Her Interest in Walking Box Ranch is twofold. First, as water resources are an important aspect of her research, she is interested to know what impact this resource had on the ranch, surrounding communities, and extractive enterprises, all of which are contingent upon access to water. Second, the Bell’s melding of the myths of the American West with the realities of their daily lives in the Mojave Desert as embodied by the natural and built environments the Bell’s lived in is also of great interest. This last aspect is also of importance to Tracy as an educator. She hopes to bring her students to the Walking Box Ranch and have them experience local history in a deep and meaningful way. 

Kristen Phipps: 

Kristen Phipps is a First Year PhD student at the University of Nevada, Las Vegas. She received her BA in Art, Art History and History from the University of Minnesota, Twin Cities. Kristen focused on World War II Propaganda and the ways in which it affected American women. She received her MA in American History from Southern New Hampshire University. Kristen focused with on slavery in Minnesota. Kristen is currently studying the American West with a minor in Public History. Kristen is passionate about Public History and enjoys teaching people about history. She has worked on the Walking Box Project since August 2019. Currently, she is part of the Archives and Collections team.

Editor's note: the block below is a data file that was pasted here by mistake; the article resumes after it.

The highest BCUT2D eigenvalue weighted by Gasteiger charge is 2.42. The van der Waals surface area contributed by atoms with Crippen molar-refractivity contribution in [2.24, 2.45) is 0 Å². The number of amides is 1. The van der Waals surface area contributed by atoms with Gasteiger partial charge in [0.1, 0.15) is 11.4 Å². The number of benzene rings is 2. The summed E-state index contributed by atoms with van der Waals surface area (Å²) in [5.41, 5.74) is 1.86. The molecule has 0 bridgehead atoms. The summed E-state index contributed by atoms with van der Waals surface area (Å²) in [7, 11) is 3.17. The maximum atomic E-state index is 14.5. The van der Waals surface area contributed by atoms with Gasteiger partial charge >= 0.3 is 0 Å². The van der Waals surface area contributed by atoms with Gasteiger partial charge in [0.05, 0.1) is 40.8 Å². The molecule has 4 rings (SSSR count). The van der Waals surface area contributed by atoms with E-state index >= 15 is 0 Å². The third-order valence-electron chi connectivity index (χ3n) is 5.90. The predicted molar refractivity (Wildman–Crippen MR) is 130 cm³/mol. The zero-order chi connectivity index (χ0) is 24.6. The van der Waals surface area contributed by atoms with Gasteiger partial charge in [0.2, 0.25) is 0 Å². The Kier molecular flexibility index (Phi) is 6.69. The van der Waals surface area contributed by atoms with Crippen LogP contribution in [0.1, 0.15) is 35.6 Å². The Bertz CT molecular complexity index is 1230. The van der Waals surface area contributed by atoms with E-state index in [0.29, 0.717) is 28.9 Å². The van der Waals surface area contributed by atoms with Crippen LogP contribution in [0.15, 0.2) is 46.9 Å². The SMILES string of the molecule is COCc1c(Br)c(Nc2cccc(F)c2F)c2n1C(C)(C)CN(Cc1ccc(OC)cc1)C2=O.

Alex Shear: 

Alexandra Shear is a First Year Master student at the University of Nevada, Las Vegas. Her BA is in History with a focus in the American West, specifically Indigenous History. She studies the American West with a minor emphasis in Public History. She started the Rebels History Club in 2018 and is an active member of Phi Alpha Theta. Alex has a passion for Public History and wishes to work as an archivist in the future. She has worked with Dr. Clemente as an intern for the Walking Box Project since May 2019 as well as helped organize and categorize the objects in UNLV's care. Currently, she is the Project Manager of Ranch Day to celebrate the Walking Box Ranch and has facilitated the professional photoshoot of the Walking Box Ranch collection.